Russia’s transport ministry has drafted new legislation outlining conditions for returning leased aircraft to foreign lessors, including approval from a government committee.
The proposed legislation also states that payments between lessors and lessees will be carried out in Russian currency – the rouble, which has sunk in value against the US dollar since mid-February – in a manner set out by the Central Bank of Russia.
Some 515 commercial aircraft leased from foreign companies are operated in Russia, with an indicative value of $10 billion, according to German-based credit rating agency Scope Ratings. Close to half of the aircraft are supplied by Irish-based lessors.
Although European Union sanctions require termination of leases and repossession of aircraft by the end of March, Scope argues that it is “unrealistic” for lessors to achieve this within a month – particularly given that, even under normal circumstances, repossessions from Russia could take up to six months.
This situation could, however, avoid a sudden glut in leasing capacity for the single-aisle market and potentially adverse effects on values.
“Without co-operation from the [leasing] airline, it may also be difficult to track down aircraft in smaller airports,” says Scope head of ESG and credit research Dierk Brandenburg, adding that airspace closures would require complex routing to retrieve them.
Russia’s federal air transport regulator had already been working to transfer aircraft onto the domestic register, to reduce the cost of overseas airworthiness procedures.
The transport ministry is considering a nationalisation of the fleet to ensure that it can remain operational, given the strong dependence of Russian carriers on foreign-built aircraft.
“It is a plausible scenario that Russian authorities block foreign leasing companies from repatriating aircraft,” says Brandenburg, but adds: “Airlines may still wish to co-operate to maintain access to foreign financing and aircraft in future years.”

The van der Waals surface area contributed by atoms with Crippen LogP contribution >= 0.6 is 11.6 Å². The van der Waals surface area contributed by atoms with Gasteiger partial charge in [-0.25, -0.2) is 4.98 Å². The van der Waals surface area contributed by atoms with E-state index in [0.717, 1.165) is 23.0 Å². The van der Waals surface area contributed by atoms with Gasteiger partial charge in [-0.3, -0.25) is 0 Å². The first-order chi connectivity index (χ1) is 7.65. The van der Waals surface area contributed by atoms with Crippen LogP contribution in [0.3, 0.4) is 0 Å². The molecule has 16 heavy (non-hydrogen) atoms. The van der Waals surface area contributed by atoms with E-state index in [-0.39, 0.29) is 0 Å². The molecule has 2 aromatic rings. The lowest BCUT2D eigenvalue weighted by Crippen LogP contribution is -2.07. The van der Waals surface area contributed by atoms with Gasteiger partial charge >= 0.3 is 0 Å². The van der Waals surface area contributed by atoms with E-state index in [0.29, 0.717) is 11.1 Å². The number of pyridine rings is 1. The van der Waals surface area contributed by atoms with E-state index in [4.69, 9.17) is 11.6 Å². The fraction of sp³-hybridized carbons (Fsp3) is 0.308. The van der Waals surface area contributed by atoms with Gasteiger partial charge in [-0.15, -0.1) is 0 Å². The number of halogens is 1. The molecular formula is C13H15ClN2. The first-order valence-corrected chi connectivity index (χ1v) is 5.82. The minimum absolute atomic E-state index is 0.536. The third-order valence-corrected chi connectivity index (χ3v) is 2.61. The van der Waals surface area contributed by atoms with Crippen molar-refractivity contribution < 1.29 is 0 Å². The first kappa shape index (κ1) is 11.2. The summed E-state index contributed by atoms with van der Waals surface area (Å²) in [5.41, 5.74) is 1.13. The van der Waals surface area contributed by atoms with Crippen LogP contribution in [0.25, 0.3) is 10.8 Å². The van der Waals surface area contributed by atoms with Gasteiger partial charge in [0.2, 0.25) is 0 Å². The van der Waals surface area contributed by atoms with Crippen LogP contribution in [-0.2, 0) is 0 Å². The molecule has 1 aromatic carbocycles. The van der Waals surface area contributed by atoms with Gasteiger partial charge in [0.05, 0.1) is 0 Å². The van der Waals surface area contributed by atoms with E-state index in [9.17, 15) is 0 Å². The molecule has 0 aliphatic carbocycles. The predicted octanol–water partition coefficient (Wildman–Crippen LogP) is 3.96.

The transport ministry’s draft legislation covers procedures for leasing, insuring, operating and maintaining foreign aircraft – as well as settling obligations – under the sanctions.
If lessors demand early return of aircraft or engines, it says, the lessee shall return them “based on the decision” of a government commission on import substitution.
In the absence of such a decision, it adds, the lessee will be able to continue using the equipment in accordance with the provisions of the contract. The legislation applies to contract concluded up to 24 February.
The lessee will ensure that the aircraft is operated in compliance with Russian federal aviation regulations, and maintained at approved facilities, and be responsible for insuring the aircraft with Russian organisations on terms equivalent to those stipulated in the contract.
Although the draft says settlements must be carried out “in the currency of the Russian Federation”, it does not clarify the legal situation if aircraft lessors refuse such payment.